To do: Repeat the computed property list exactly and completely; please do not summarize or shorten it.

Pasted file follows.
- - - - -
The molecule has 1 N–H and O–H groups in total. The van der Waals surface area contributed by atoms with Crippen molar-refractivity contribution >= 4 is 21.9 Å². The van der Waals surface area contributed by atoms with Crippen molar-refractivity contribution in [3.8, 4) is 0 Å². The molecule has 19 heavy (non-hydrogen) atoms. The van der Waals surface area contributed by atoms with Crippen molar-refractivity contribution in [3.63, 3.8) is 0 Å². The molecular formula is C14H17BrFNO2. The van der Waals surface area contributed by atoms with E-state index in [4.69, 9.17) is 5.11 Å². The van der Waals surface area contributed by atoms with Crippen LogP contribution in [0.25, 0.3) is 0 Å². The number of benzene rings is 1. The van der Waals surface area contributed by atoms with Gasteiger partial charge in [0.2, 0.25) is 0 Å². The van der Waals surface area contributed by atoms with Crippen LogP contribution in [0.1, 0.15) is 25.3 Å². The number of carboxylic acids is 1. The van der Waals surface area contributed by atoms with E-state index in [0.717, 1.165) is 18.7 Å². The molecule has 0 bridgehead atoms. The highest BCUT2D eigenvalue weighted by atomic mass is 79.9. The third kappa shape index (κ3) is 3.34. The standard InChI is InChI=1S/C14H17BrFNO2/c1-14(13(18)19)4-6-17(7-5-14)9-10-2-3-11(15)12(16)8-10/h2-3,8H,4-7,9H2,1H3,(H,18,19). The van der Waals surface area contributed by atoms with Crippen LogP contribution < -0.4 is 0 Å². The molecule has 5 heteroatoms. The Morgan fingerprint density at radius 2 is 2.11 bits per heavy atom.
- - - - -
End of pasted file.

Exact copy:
The molecule has 1 N–H and O–H groups in total. The van der Waals surface area contributed by atoms with Crippen molar-refractivity contribution >= 4 is 21.9 Å². The van der Waals surface area contributed by atoms with Crippen molar-refractivity contribution in [3.8, 4) is 0 Å². The molecule has 19 heavy (non-hydrogen) atoms. The van der Waals surface area contributed by atoms with Crippen molar-refractivity contribution in [3.63, 3.8) is 0 Å². The molecular formula is C14H17BrFNO2. The van der Waals surface area contributed by atoms with E-state index in [4.69, 9.17) is 5.11 Å². The van der Waals surface area contributed by atoms with Crippen LogP contribution in [0.25, 0.3) is 0 Å². The number of benzene rings is 1. The van der Waals surface area contributed by atoms with Gasteiger partial charge in [0.2, 0.25) is 0 Å². The van der Waals surface area contributed by atoms with Crippen LogP contribution in [0.1, 0.15) is 25.3 Å². The number of carboxylic acids is 1. The van der Waals surface area contributed by atoms with E-state index in [0.717, 1.165) is 18.7 Å². The molecule has 0 bridgehead atoms. The highest BCUT2D eigenvalue weighted by atomic mass is 79.9. The third kappa shape index (κ3) is 3.34. The standard InChI is InChI=1S/C14H17BrFNO2/c1-14(13(18)19)4-6-17(7-5-14)9-10-2-3-11(15)12(16)8-10/h2-3,8H,4-7,9H2,1H3,(H,18,19). The van der Waals surface area contributed by atoms with Crippen LogP contribution < -0.4 is 0 Å². The molecule has 5 heteroatoms. The Morgan fingerprint density at radius 2 is 2.11 bits per heavy atom.